It was a weekend of firsts in Atlanta. For the first time, I worked a table at an IBJJF tournament (more on that below), and for the first time (spoiler alert), I took gold at an IBJJF event!
Working the table was actually a productive and fun experience. For one thing, I got to work with some incredible black belt referees, guys like David “Rock” Jacobs and Marlon Loor Vera. You learn a lot seeing how knowledgable and accomplished black belts approach matches — and it was fun. I also got to work a Lucas Lepri match and get a front-row seat to watch Bruno Malfacine.
The picture above was taken right before the adult blue belt final, and I’m including it because it was represents the weirdest table work story of the weekend. Usually, the matches come bang-bang-bang, one right after the other. But the final was delayed. The match runner came by and said “we’re going to give this one 10 minutes: we’ve got some puking happening.”
“… both of them.”
The run through the division had gassed both guys so much that each of them vomited not once, not twice, but roughly two dozen times. When we thought we had the match ready to go, one of the guys had to rush off the mat for one final stomach evacuation. Good times!
This is what happened in the match. (Don’t worry, it’s safe for work and life). This is probably the best way it could have finished.
The other reason I enjoyed working the table is it gave me something to do other than sit around thinking about my matches. A common problem I wind up having is getting stuck in my own head and winding myself before matches. Having something to focus on only helped. (My mental strategy was to think like this: hey, the worst that can happen is I lose a jiu-jitsu match. I’ve lost lots of jiu-jitsu matches! Been there.)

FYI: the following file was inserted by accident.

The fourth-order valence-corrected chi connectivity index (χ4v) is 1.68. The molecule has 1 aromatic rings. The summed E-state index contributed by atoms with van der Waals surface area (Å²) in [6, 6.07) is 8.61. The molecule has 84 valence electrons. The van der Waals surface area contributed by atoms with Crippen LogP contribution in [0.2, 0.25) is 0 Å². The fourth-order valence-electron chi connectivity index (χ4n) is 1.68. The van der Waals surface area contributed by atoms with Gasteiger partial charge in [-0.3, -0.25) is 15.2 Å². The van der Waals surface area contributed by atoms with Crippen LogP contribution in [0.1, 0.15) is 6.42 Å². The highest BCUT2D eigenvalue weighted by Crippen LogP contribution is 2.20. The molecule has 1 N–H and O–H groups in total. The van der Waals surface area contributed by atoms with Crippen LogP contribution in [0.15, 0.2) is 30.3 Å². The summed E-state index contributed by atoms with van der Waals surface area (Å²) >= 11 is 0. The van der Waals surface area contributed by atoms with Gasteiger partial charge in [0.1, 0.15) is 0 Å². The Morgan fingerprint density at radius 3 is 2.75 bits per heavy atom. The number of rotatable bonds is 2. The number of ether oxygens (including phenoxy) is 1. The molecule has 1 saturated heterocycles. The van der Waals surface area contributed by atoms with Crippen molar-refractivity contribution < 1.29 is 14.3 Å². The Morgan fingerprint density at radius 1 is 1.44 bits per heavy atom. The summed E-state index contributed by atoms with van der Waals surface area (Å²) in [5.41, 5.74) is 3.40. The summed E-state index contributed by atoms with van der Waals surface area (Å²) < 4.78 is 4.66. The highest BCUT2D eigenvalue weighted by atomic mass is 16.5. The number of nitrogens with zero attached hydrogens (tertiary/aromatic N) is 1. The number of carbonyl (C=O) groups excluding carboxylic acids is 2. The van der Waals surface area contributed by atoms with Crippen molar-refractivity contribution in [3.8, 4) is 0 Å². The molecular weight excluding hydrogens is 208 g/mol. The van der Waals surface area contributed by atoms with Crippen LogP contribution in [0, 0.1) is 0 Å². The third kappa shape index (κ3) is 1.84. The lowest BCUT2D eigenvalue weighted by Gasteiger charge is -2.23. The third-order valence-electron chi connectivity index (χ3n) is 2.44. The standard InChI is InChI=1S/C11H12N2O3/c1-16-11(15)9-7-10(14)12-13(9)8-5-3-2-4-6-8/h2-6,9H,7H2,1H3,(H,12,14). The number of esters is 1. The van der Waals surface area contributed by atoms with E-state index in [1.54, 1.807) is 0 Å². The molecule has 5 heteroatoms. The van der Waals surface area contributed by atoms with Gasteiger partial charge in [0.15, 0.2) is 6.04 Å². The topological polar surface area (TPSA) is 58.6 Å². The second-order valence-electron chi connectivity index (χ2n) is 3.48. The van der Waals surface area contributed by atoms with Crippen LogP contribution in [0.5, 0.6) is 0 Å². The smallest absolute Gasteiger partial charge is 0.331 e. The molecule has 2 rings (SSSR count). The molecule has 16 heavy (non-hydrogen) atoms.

The only unfortunate part: I really enjoy hanging out with my teammates and taking pictures. I didn’t get to do almost any of that. Next time!
A few notable things from the tournament:
* I’ve been a blue belt since June 2012. During that time, I’ve trained so much that the IBJJF declared my belt too worn and frayed for competition. This made me almost as happy as the medal, at least after I was able to borrow a belt from another Team Royce guy (thanks, Braxton). Some people say it’s frayed and worn because I wash it too much. I prefer to think it’s the training, but it’s true that I’m anti-belt-microbes.
* In the gym, I play around with all kind of new, fun and risky techniques. I’ve been known to berimbolo on occasion. But in this (and most) tournaments, I didn’t do anything that isn’t on the Triangle Jiu-Jitsu blue belt basics curriculum. This was exactly how I’d hoped it would go: the fundamentals work and you can never drill them too much.
I had two matches in my division and one in absolute. All three were against good guys and accomplished competitors. Unfortunately, I lost my absolute match by advantage in the last 30 seconds — the guy tried to pass and forced me to turtle, giving up the advantage. But that match taught me a lot and gave me some things to work on in the future.
I felt good about both matches in weight, too. I pulled guard in one match and played top in the other after getting an ankle pick takedown, so I got to work both top and bottom game. I’d give you the full play-by-play, but no one really cares about that but me and my mom. And mom’s visiting in three weeks, so I’ll get to tell her in person.
You can also read my awesome teammate Kim’s recap as well. So let’s get straight to the photo and the Charity Challenge update!
Quick recap for those who are new to the blog: I’m donating $10 for every match I win this year to the Women’s Debate Institute. But to encourage others to get involved, I asked people to vote on a second charity to benefit as well. I’ve told some folks this, but the winner of that vote was anti-cancer charity the George Pendergrass Foundation, edging out other worthy causes like Reporters Without Borders, RAINN, the Wounded Warrior Project and Carolina Basset Hound Rescue.
A few gracious people offered to match my donations — and, in fact, another person has pledged since my last post — meaning every win this year is worth $35 to charity so far. There are still a ton of cool rewards you can win if you get involved, including a bottle of the rarest and best beer in the world, Westvleteren 12. Check out all the ways you can get involved and help.
And now, let’s tally the results! I won seven matches this time around, adding to the total from before. Here’s where we’re at:
CHARITY PROJECT STATISTICS
Matches Won This Tournament: 2
Total Won For The Year: 13
Money Raised For Charity: $70
Total Raised So Far: $455
Custom Photoshops: 2
Private Lessons: 1